Courage Directors front neck label

It tells us that this ale was originally brewed for the “directors”. And that it’s “now brewed with distinction for you”. That’s an excellent story. But it belongs on the back label. The neck label is where you expect to find information about what sort of drink it is.

The neck label doesn’t end there though. It has a back.

Courage Directors back neck label

The small writing on this side of the neck label tells us that it was brewed by Wells & Young’s Brewing Company Limited in Bedford. Which, is a bit disappointing. I was hoping that Courage would be independent. Especially as that’s what it has embossed around the bottle’s shoulder.

For the curious, they have their postal address and web address both printed on this label. Their web address is at www.wellsandyoungs.co.uk. It’s a pretty good corporate brewer website. No annoying Flash. After a bit of searching, here is their page about Courage Directors: https://www.wellsandyoungs.co.uk/wellsandyoungs/beers/ales/courage-directors-bitter

The front label is one, big, good-looking roundel. That combination of purple and gold looks very classy.

Courage Directors frotn label

First up, the “Courage” logo. Why does it feature a cockerel? Near all the hop and barley imagery is also a date: 1787. I don’t know about you, but that’s more than enough heritage. Things are looking good for Courage Directors.

Under the “Directors” name are a few bits of vital information. First, they describe it as a “Traditionally brewed superior quality ale”. Which doesn’t tell me quite as much as I’d like to know. Not that I’d necessarily understand it, but I like to read details. Especially if they baffle me. Under that, and standing most prominently of all is the alcoholic volume. This ale weighs in at 4.8% volume, which is neither very strong nor weak.

Courage Directors back label

The back label has some more information. But not as much as you might think. That’s because most of it is taken up with a few small details being repeated in half a dozen different languages.

It starts well enough though with a decent background and description. We learn that Directors was originally brewed for the directors of the brewery. That they describe it as an “amber ale”. Which is confusing because they describe it with different words on the front label and on the website as a bitter.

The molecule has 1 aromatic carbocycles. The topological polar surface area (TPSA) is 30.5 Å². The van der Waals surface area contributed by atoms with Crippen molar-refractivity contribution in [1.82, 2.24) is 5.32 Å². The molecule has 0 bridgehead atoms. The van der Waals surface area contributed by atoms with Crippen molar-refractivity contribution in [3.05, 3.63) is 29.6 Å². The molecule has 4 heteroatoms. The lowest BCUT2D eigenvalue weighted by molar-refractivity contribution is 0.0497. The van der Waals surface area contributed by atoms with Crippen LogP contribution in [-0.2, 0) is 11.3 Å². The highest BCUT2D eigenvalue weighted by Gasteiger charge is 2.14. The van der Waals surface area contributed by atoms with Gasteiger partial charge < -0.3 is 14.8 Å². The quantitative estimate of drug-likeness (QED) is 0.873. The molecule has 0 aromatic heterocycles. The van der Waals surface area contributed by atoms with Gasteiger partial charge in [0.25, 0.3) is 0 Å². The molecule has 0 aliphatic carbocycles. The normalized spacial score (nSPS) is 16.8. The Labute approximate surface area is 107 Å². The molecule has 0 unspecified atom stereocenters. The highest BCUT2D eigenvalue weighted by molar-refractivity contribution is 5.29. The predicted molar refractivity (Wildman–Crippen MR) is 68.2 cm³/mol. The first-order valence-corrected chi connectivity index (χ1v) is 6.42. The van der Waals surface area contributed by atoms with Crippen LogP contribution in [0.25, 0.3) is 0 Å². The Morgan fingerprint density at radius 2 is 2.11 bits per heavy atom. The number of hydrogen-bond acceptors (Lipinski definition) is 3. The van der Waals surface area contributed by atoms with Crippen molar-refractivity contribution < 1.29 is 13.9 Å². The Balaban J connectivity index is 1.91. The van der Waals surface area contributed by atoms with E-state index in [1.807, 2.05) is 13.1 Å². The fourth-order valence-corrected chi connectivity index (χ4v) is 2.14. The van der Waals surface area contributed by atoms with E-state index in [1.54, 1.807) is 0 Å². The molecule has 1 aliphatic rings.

Fortunately, they dive straight into a detailed description of what it tastes like. They describe it as “full of character, with a distinctive spicy hop aroma, the perfect balance of crystal malt with crisp, fruity, butty hops and a lasting finish”. Crikey, that sounds complex and delicious. Exactly like an ale should be. My mouth is watering.

Underneath that, they give a refreshingly complete list of ingredients. To quote the label again, it contains “water, malted barley, sugar, hops, yeast, colour, E150C”. I like to see a full list of ingredients. Even if colour and an E number are an unwelcome sight. You’ve got to respect the honesty. I just hope it won’t taste artificial.

Below that, the details become even more mundane. You’ll probably have guessed that this bottle is the typical 500ml size. And that, together with the 4.8% volume brings it to 2.4 UK units of alcohol. All very boring.

What you want to know is what does it taste like? And will you like it? There’s only one way to find out.

What with them describing it as an amber ale, I expected an amber yellow colour. That is not how Courage Directors looks. It’s more of a light shade of brown. It looks like how I’d imagine a straightforward bitter to look. As for the head, there isn’t much. Just a patchy layer of creamy white.

The label described it as having a “spicy hop aroma”. Whatever the aroma is, you’ll have a hard time identifying it. It’s not very strong. From the little I could smell, I’ll happily go along with “spicy hop aroma”. It smells kind of ‘bitter’ in a hoppy way, and in a tangy way. Which, I’ll call ‘spicy’. It is weak smelling though. But is it weak tasting?

After a couple of gulps, Courage Directors tastes like a good bitter tasting ale. The label described flavours like malt, fruit and nutty hops. After a few more sips, I’m detecting some flavours of maltiness, a small bit of fruitiness and a tiny taste of hops. With so many flavours on the label, I expected an onslaught of interesting flavours. But that’s not what this ale is about. Apparently.

Yes I can taste hints of all of those things, bit it’s the lingering, bitter, hoppy aftertaste that Courage Directors is all about. Of the many, many promises on the back label, a “lasting finish” was one of them. And that’s where it truly delivers. You get a decent, medium intensity, hoppy aftertaste that doesn’t go anywhere. You can taste those “nutty hops” form some time. It’s going to stick in my mouth until I Listerine my mouth before going to bed.

What am I enjoying about this bottle of Courage Directors? Quite a few things. I like the blend of flavours and taste which I haven’t tasted elsewhere. That’s something that scores it points for distinctiveness. The taste is rich. The hoppiness is nice and easy to get used to. So much so, a regular beer drinker can enjoy this. It’s smooth and not at all gassy. Strong enough, too. All in all, a well made, honest, hoppy, bitter ale.

What aren’t I enjoying about this bottle of Courage Directors? Well, it could be incredible if the flavours weren’t hidden by the blanket of hoppy bitterness. It really is dominated by that side of it. And that makes bores me. Even so, I know a lot of you will love it for that down to earth bitterness. Also on the list of downsides is how hard it is to find. This bottle came from a wine shop in Cockfosters, North London. And it was the first bottle I had ever seen. At £1.99 pence, it’s expensive too. Aside from those things, there’s not much to dislike.